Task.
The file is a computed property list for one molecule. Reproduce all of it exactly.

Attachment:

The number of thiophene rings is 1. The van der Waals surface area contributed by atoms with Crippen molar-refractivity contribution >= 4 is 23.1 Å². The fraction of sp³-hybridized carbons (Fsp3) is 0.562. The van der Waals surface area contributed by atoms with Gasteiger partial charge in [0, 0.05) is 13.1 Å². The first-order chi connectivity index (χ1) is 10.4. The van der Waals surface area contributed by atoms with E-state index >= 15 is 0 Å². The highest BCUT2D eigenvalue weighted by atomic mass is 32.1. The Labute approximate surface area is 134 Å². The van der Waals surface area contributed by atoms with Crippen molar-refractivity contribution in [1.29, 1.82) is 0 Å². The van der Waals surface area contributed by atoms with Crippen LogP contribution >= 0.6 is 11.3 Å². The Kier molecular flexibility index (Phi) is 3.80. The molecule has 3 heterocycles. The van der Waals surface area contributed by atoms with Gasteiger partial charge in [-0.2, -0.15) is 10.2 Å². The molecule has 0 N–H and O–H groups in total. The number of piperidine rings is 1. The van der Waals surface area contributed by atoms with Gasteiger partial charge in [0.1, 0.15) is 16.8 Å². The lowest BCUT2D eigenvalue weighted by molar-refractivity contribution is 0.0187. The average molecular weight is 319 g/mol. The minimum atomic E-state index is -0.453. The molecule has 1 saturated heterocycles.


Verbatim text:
The number of thiophene rings is 1. The van der Waals surface area contributed by atoms with Crippen molar-refractivity contribution >= 4 is 23.1 Å². The fraction of sp³-hybridized carbons (Fsp3) is 0.562. The van der Waals surface area contributed by atoms with Gasteiger partial charge in [0, 0.05) is 13.1 Å². The first-order chi connectivity index (χ1) is 10.4. The van der Waals surface area contributed by atoms with E-state index >= 15 is 0 Å². The highest BCUT2D eigenvalue weighted by atomic mass is 32.1. The Labute approximate surface area is 134 Å². The van der Waals surface area contributed by atoms with Crippen molar-refractivity contribution in [1.29, 1.82) is 0 Å². The van der Waals surface area contributed by atoms with Crippen LogP contribution >= 0.6 is 11.3 Å². The Kier molecular flexibility index (Phi) is 3.80. The molecule has 3 heterocycles. The van der Waals surface area contributed by atoms with Gasteiger partial charge in [-0.2, -0.15) is 10.2 Å². The molecule has 0 N–H and O–H groups in total. The number of piperidine rings is 1. The van der Waals surface area contributed by atoms with Gasteiger partial charge in [0.1, 0.15) is 16.8 Å². The lowest BCUT2D eigenvalue weighted by molar-refractivity contribution is 0.0187. The average molecular weight is 319 g/mol. The minimum atomic E-state index is -0.453. The molecule has 1 saturated heterocycles.